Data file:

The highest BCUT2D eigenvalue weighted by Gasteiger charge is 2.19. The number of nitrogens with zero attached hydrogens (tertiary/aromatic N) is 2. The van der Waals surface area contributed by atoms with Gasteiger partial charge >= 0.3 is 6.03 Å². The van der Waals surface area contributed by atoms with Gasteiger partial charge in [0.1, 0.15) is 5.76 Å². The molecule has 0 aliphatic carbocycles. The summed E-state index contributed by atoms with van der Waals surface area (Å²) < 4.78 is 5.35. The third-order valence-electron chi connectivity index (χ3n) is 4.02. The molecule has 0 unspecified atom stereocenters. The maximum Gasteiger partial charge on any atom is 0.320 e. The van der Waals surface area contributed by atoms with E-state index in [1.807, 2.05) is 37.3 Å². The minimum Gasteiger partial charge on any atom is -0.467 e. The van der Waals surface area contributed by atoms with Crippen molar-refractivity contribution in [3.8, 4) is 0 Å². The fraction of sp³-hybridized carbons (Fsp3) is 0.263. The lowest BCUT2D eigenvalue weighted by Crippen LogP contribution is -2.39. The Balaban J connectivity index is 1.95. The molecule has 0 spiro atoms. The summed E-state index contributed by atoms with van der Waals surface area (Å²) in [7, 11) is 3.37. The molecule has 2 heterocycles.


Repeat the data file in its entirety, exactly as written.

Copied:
The highest BCUT2D eigenvalue weighted by Gasteiger charge is 2.19. The number of nitrogens with zero attached hydrogens (tertiary/aromatic N) is 2. The van der Waals surface area contributed by atoms with Gasteiger partial charge >= 0.3 is 6.03 Å². The van der Waals surface area contributed by atoms with Gasteiger partial charge in [0.1, 0.15) is 5.76 Å². The molecule has 0 aliphatic carbocycles. The summed E-state index contributed by atoms with van der Waals surface area (Å²) < 4.78 is 5.35. The third-order valence-electron chi connectivity index (χ3n) is 4.02. The molecule has 0 unspecified atom stereocenters. The maximum Gasteiger partial charge on any atom is 0.320 e. The van der Waals surface area contributed by atoms with E-state index in [1.807, 2.05) is 37.3 Å². The minimum Gasteiger partial charge on any atom is -0.467 e. The van der Waals surface area contributed by atoms with Crippen molar-refractivity contribution in [3.8, 4) is 0 Å². The fraction of sp³-hybridized carbons (Fsp3) is 0.263. The lowest BCUT2D eigenvalue weighted by Crippen LogP contribution is -2.39. The Balaban J connectivity index is 1.95. The molecule has 0 spiro atoms. The summed E-state index contributed by atoms with van der Waals surface area (Å²) in [7, 11) is 3.37. The molecule has 2 heterocycles.